The Nagas

Hill Peoples of Northeast India

Project Introduction The Naga Database

'The Feast of Merit among the Northern Sangtam Tribe of Assam', by C.R. Stonor, 1950

caption: details of the ritual
caption: the dance
medium: articles
ethnicgroup: Sangtam <Northern
date: 12.1947
person: Stonor/ C.R.
date: 1950
refnum: 'Anthropos', vol. XLV 1950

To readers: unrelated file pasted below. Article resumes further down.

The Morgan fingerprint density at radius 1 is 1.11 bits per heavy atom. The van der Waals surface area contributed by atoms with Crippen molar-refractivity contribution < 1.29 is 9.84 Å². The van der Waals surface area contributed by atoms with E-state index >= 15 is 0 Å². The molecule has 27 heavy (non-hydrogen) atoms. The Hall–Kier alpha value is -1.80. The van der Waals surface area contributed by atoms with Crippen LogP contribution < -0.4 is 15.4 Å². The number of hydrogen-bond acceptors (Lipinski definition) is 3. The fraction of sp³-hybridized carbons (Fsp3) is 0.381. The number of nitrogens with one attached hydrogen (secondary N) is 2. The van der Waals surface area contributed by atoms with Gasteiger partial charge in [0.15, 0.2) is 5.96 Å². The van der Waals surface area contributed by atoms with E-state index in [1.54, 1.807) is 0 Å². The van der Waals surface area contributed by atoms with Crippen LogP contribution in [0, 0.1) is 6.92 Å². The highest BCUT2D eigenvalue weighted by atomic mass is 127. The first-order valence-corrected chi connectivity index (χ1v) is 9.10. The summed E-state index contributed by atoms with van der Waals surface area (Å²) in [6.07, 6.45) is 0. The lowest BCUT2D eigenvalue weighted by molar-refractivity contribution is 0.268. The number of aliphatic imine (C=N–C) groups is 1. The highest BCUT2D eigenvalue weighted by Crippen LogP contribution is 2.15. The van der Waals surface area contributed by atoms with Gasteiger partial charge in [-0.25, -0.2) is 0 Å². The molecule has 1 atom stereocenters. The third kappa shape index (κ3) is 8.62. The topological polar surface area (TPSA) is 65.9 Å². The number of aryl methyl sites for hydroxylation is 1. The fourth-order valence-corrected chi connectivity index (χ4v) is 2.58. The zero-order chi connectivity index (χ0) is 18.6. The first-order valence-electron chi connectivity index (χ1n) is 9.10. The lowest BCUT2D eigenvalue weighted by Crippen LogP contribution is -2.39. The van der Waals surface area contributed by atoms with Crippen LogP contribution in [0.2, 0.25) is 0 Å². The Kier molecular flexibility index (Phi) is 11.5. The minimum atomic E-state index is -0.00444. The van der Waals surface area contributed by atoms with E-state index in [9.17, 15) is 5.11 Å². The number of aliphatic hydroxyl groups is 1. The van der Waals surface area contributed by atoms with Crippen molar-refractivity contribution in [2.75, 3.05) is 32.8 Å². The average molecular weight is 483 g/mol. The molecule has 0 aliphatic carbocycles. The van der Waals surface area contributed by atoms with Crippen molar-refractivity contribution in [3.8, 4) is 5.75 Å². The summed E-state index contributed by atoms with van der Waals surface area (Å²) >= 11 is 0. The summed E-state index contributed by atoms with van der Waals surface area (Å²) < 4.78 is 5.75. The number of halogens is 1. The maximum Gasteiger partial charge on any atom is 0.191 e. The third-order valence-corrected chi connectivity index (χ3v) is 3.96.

text: The dancing divides sharply into two types, quite distinct from one another: the slow, measured progress of the torchlight dance on the evening of sacrifice, with the performers armed to teeth, and the more lively, rapid, circling dances done next day contrast completely. It is interesting to note that J. H. Hutton [ footnote: J. H. Hutton, The Sema Nagas (1921), p. 111.]) has recorded of the Sema Nagas that the dancing accompanying their feasts " begins with a procession called aghoghe, in which the dancers advance across the open space by successive threes, carrying their spears... and hopping on each foot alternately ". He goes on to tell how this is immediately followed by circle dances, minus the weapons, and which exactly parallel those of the Northern Sangtams. It appears therefore that the entirely separate dances of the Sangtams are a continuous performance among the Semas. Hutton (loc. cit.) describes the Sema dances at a feast as an " amusement ". I do not see how we can fail to regard them as an integral part of the ritual, although, on the day of the feast, they are certainly a very happy part of the ceremonies. The night dance, carried out after the men are returned home tired from a day's work, without the fortifying influence of beer, and for a short time only, has little suggestion of recreation about it. On the face of it this dance might well be to drive away evil spirits, particularly since weapons are carried: this is no more than surmise, and when I asked about it my informants were non-committal.